Quenby Hall, c. 1740
By descent in the Ashby family, Quenby Hall, Leicestershire, until 1904.
Rosamund Greaves and Lord Henry Grosvenor, Quenby Hall, acquired from the above; and by descent.
Sir Harold Stansmore Nutting (1882 – 1972), Quenby Hall, acquired from the above in 1924.
The De Lisle family, Quenby Hall, acquired from the above in 1972.
Private Collection, UK.
J. Harris, Country House: A history of country house and garden view painting in Britain 1540 – 1870, London, 1979, pp. 225, 239, no. 261 (illus. pl. 261).
Quenby Hall, a Jacobean house set in extensive parkland near Cold Newton and Hungarton, was described by Nicholas Pevsner as ‘the most important early-seventeenth century house in the county of Leicestershire’. The hall was built between 1618 and 1636 by George Ashby (1598 – 1653), High Sheriff of Leicestershire, on an estate acquired by the Ashby family in the 13th century. The estate descended in the family until 1904, when it was acquired by Rosamund Greaves (née Lloyd) and her second husband Lord Henry Grosvenor, who was responsible for restoring much of the original Jacobean interior. Her son sold Quenby Hall in 1924 to Sir Harold Nutting.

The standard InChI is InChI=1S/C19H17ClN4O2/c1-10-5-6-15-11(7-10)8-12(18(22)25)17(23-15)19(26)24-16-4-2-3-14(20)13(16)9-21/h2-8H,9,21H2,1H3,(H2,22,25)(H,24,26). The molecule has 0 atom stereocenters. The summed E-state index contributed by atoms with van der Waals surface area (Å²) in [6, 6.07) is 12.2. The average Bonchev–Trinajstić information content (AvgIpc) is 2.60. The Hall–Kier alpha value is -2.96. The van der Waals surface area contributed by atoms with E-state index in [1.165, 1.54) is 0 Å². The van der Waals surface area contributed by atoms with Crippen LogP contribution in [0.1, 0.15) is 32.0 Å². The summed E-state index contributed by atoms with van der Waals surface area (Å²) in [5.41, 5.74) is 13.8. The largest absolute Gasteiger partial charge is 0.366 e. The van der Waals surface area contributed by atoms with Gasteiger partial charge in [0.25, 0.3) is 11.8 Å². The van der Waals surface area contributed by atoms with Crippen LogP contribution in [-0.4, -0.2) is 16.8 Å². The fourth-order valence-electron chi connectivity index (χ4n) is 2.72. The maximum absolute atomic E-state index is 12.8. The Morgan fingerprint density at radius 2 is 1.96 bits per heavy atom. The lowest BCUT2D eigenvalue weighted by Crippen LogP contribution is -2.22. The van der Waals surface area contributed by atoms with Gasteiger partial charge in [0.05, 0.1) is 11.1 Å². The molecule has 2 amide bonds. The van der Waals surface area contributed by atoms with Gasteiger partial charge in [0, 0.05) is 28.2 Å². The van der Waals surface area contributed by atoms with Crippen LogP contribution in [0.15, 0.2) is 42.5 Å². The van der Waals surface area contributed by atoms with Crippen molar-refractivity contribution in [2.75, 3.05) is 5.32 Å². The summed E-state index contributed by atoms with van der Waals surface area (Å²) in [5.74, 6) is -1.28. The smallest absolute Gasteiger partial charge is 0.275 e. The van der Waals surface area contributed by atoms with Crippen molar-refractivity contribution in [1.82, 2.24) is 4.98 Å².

This painting, traditionally attributed to the sporting and topographical painter Peter Tillemans, is the most recognisable and widely published view of Quenby. It is believed to date from circa 1740.